Study: 46% of people in US have hypertension under new guidelines | PCMH model supports value-based care, patient engagement | Calif. exchange pressures hospitals to meet quality measures
May 24, 2018
CV Quality SmartBrief
Transforming Health Care from the Inside Out
First Focus
Study: 46% of people in US have hypertension under new guidelines
Hypertension treatment guidelines released last November by the American College of Cardiology and the American Heart Association mean about 46% of the US population would now be considered to have high blood pressure and 36% could be recommended for blood pressure medication, according to a study in JAMA Cardiology. If the guidelines were fully implemented, it could lead to 156,000 fewer deaths and 340,000 fewer heart attacks, strokes and other heart-related problems each year, the researchers predicted.
HealthDay News (5/23) 
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PCMH model supports value-based care, patient engagement
The patient-centered medical home model focuses on health care access and coordination as well as the overall patient experience, according to the Agency for Healthcare Research and Quality, and health care providers can use the model to facilitate patient wellness at a lower cost, thus improving the odds of success under value-based payment contracts. Transforming to a PCMH requires an investment in technology and partnerships, but experts like Massachusetts eHealth Collaborative Project Director Pam Minichiello says the benefits outweigh the costs, even for small practices.
Patient Engagement HIT (5/22) 
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Calif. exchange pressures hospitals to meet quality measures
Covered California Chief Medical Officer Lance Lang said health plans have been told that by the end of 2019 all hospitals included in their networks should meet specified safety and quality metrics or risk being excluded from the "in-network" designation in the state's health insurance marketplace. Hospitals will be assessed on unnecessary cesarean sections, opioid prescribing, and imaging utilization in diagnosing and treating lower back pain.
National Public Radio/KQED-TV/FM (San Francisco)/Kaiser Health News (5/23) 
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Practice & Hospital Management
Physician groups seek outside help in shift to value-based care
A survey of physician groups with 10 or more clinicians found that 68% plan to seek help by mid-2019 on identifying the most financially feasible risk-sharing model, and a survey of larger organizations found that 21% of academic medical center physician departments and clinics expect to consult with an adviser by the end of this year. Most of the physician groups surveyed said they lack internal expertise in value-based care, have no transition plan and also need help with population health and revenue cycle management.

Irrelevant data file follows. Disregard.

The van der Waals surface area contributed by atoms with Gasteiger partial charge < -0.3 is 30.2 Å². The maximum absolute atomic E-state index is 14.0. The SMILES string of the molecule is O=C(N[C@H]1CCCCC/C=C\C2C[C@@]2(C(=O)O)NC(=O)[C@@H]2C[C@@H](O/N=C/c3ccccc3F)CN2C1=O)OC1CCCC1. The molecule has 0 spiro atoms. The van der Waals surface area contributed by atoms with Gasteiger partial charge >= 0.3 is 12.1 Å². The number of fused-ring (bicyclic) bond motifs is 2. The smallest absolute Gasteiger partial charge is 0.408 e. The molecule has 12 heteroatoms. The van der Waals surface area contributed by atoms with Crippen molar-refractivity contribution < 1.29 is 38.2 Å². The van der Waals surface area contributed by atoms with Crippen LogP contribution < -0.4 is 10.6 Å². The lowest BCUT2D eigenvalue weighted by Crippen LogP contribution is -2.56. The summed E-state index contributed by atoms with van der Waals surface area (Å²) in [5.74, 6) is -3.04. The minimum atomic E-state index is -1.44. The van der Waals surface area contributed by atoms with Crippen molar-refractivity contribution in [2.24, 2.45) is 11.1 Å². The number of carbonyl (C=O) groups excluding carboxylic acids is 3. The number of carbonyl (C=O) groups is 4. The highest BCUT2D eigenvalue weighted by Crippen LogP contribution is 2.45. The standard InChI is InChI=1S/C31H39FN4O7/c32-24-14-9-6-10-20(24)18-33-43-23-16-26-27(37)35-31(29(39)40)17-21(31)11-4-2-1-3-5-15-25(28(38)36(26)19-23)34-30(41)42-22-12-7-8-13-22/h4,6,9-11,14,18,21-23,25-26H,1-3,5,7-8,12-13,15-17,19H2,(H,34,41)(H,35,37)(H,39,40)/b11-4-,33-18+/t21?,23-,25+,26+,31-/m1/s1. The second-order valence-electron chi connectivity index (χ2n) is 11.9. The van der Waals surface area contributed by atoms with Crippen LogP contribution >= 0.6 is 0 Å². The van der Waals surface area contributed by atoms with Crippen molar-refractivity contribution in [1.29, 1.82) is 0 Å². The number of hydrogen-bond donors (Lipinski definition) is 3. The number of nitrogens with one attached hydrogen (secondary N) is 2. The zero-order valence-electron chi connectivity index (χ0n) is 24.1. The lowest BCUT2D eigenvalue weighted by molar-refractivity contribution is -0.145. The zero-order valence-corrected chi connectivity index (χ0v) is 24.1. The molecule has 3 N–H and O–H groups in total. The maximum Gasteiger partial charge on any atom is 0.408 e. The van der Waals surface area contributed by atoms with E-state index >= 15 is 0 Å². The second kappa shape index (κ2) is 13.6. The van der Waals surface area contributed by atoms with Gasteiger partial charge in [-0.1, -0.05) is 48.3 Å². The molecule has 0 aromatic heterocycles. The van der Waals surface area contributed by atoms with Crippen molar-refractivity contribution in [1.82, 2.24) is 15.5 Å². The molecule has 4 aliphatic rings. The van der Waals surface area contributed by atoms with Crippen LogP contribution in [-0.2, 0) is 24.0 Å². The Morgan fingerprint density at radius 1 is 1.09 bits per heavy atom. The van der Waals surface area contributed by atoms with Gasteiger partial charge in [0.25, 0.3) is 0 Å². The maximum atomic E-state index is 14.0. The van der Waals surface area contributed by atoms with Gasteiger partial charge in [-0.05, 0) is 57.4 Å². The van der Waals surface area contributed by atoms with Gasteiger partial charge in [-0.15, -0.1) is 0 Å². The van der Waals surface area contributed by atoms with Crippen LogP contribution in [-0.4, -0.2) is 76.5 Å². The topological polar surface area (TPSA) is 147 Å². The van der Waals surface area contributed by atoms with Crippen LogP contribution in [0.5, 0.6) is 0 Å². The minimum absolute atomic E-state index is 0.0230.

Health IT Analytics (5/23),  Healthcare Informatics online (5/21) 
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Physicians say hospitals not prepared for major disasters, tragedies
A poll of 1,328 emergency room doctors conducted by the American College of Emergency Physicians found that 9 in 10 respondents indicated their hospitals are insufficiently prepared for mass tragedies or major disasters. The findings underscore the need for an increased focus on medical aspects of preparedness as Congress works on major disaster preparedness legislation called the Pandemic and All-Hazards Preparedness and Advancing Innovation Act of 2018, said ACEP President Dr. Paul Kivela.
United Press International/HealthDay News (5/22) 
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E-Health Watch
Emergency contact info in EHRs may help predict patients' disease risk
Emergency contact info in EHRs may help predict patients' disease risk
A study in the journal Cell, based on 2 million EHRs from three New York-based academic medical centers, showed that emergency contact information in EHRs could help predict a patient's risk of developing 500 hereditary conditions, including celiac disease and type 2 diabetes. Researchers identified 7.4 million familial relationships from reviews of standard emergency contact information included in patients' EHRs.
Becker's Health IT & CIO Report (5/21) 
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Patient EHR enhancements may help ID possible PDMP risk areas, study shows